In spite of the crisis, Dombrovskis held firm to the goal of introducing the euro, leading the way in the campaign for rigid austerity. The government campaigned for a debt ceiling throughout Europe, and Finance Minister Anders Vilks demanded Greece leave the Eurozone if they did not take similarly drastic measures as in Latvia.
The government’s main concern was the banks. Shortly after the bankruptcy of Lehman Brothers, Latvia’s second largest bank, Parex, declared bankruptcy. The IMF and EU provided a loan totalling €7.5 billion, demanding in return the implementation of strict austerity measures. The Latvian government controls 75 percent of Bank Sitadele, and it is currently in talks with a US investor to sell its share.
While cuts are being made everywhere, the budget for security and defence is to be increased to two percent of GDP by 2020. Immediately after the Ukraine crisis, the cabinet adopted a law increasing the budget. “This is important for us and our strategic partners,” stated Straujuma, referring above all to demands from the United States and Germany.
Toms Baumanis from the Latvian Institute of International Affairs, a pro-Western think tank, called on Latvians to accept further meagre years. For the benefit of the military, Latvia had to slash the budgets for social services, health care and education, he declared. Former Finance Minister Vilks also urged more austerity to fund rearmament.
Janis Reirs, Vilks’ successor at the finance ministry, is considered a hardliner on the issue of budgetary discipline. He intends to bring the 2015 budget before parliament as soon as possible. Foreign Minister Edgars Rinkovics and Defence Minister Raymonds Vejonis, who have both campaigned for a firm anti-Russian stance, will keep their posts in the new cabinet.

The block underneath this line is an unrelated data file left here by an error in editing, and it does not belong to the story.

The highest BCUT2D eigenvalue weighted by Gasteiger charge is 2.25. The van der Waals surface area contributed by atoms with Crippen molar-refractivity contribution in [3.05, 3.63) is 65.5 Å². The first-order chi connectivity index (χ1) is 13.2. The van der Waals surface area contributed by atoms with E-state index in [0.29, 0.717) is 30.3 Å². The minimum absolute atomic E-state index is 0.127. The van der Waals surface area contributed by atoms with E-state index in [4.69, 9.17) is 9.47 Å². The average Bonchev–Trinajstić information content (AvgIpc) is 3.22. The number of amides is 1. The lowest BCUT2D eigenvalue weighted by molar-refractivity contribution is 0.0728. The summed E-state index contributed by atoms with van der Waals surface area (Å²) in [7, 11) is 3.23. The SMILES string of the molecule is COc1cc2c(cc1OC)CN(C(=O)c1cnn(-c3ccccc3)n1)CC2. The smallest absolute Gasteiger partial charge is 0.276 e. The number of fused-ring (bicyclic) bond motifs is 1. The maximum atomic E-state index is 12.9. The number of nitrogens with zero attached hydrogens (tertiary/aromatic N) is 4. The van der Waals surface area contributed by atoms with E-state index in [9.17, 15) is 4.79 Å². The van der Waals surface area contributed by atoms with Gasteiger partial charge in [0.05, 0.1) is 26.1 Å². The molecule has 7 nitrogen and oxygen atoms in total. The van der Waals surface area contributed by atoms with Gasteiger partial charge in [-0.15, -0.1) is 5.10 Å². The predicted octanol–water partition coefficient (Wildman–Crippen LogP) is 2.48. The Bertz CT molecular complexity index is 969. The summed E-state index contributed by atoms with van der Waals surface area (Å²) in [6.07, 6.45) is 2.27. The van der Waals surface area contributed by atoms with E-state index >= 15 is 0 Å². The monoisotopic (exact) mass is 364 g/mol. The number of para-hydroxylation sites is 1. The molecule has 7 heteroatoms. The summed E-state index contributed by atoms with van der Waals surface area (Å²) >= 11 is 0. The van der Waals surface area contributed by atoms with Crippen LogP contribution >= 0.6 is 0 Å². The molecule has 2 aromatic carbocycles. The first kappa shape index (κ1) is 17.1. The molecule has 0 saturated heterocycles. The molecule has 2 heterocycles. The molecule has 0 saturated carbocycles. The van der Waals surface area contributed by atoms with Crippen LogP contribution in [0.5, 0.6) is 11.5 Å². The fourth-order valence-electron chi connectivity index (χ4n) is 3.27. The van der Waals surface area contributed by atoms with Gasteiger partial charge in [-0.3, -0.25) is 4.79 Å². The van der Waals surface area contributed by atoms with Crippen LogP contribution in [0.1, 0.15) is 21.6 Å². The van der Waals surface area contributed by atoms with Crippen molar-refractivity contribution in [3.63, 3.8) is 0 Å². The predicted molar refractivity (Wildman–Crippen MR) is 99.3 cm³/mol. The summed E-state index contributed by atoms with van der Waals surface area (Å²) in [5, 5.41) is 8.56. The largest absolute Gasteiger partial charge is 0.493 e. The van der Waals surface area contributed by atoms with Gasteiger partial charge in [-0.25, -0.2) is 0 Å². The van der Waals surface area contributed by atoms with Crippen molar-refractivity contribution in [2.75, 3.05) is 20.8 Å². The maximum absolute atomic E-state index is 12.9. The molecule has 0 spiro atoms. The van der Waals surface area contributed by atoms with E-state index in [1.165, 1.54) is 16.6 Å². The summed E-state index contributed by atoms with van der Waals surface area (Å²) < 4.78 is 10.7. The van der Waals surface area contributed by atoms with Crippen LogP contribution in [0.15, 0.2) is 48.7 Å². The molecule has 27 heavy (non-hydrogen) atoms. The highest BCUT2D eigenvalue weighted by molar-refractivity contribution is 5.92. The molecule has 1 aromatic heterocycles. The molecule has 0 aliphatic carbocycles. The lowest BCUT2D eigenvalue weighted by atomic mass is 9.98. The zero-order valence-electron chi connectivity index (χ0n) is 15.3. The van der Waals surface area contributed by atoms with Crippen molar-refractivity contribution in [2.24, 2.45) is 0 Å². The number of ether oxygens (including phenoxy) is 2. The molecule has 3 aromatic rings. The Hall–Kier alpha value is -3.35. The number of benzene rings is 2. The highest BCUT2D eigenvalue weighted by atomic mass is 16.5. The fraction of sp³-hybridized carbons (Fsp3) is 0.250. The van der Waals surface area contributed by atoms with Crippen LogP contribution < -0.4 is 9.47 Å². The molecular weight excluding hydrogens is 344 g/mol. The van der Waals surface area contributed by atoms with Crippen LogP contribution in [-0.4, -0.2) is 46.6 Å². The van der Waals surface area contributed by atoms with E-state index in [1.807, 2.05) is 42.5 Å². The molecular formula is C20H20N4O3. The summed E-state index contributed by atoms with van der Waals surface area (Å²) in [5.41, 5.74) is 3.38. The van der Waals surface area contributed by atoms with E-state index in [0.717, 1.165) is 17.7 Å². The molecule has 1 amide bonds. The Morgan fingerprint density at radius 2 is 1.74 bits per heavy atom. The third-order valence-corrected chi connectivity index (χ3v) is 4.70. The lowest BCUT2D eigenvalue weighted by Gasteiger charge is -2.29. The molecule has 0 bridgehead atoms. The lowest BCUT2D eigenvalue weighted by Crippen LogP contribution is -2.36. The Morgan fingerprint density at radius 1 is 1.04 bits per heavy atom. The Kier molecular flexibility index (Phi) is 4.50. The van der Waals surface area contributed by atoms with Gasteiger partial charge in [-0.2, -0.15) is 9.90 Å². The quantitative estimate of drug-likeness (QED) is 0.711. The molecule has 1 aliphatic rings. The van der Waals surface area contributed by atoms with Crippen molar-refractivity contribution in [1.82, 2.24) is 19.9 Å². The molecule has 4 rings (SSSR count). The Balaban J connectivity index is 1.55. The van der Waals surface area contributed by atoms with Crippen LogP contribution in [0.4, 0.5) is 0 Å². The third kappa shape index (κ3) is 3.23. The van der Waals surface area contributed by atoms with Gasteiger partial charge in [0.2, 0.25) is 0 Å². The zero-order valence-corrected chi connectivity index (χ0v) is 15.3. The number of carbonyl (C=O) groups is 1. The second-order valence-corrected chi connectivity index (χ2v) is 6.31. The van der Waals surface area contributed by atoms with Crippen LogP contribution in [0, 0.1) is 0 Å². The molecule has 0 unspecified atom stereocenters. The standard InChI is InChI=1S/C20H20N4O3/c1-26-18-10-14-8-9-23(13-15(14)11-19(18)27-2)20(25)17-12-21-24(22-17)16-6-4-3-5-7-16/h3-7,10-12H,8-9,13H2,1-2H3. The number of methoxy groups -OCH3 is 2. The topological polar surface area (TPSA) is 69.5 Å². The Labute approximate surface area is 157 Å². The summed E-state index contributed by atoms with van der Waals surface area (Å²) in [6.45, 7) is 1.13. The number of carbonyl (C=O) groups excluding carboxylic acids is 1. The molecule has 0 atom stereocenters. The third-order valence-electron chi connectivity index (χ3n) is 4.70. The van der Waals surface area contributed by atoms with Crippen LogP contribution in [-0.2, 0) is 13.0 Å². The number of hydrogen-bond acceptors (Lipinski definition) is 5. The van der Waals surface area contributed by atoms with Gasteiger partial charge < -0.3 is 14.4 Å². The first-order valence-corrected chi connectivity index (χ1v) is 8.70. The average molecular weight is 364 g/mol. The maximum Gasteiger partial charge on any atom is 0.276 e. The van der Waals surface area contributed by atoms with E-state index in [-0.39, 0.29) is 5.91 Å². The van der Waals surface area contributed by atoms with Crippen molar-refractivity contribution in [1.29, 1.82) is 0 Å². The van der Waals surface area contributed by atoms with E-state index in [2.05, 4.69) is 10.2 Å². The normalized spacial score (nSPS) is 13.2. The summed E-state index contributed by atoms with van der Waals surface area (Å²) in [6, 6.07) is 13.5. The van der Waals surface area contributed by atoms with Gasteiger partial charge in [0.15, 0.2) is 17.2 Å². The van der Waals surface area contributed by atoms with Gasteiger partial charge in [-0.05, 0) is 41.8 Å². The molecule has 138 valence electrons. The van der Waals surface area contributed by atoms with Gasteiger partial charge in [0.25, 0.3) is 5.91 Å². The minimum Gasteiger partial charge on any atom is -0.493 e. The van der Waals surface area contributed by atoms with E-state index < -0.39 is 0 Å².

In a statement from the new government, it was noted that the “combat-readiness” of the army would be improved; confronted with a changing security situation, troop numbers would be increased.
Several intellectuals in Latvia have joined the right-wing, anti-Russian warmongering campaign. Popular writer Mara Salite demanded not only firm military action against Russia, but also domestic measures. She accused non-voters of immoral behaviour and called for the creation of a single Latvian party to stand in elections in order to ensure the unity of the Latvian people.
In line with Salite, a number of artists, historians and writers recently wrote an open letter to German Chancellor Angela Merkel. Merkel should campaign for a permanent NATO base in Latvia, they wrote, and Germany was morally obliged to do this.
As a consequence of the Ukraine crisis, the EU has sharply increased its military presence in Eastern Europe. German General Hans-Lothar Domröse recently stated that he could contemplate major manoeuvres by NATO in Eastern Europe and the Baltic region involving up to 40,000 troops. The United States took the decision in September to increase NATO exercises in Eastern Europe. NATO Secretary General Jens Stoltenberg announced a total of 200 exercises for the coming year.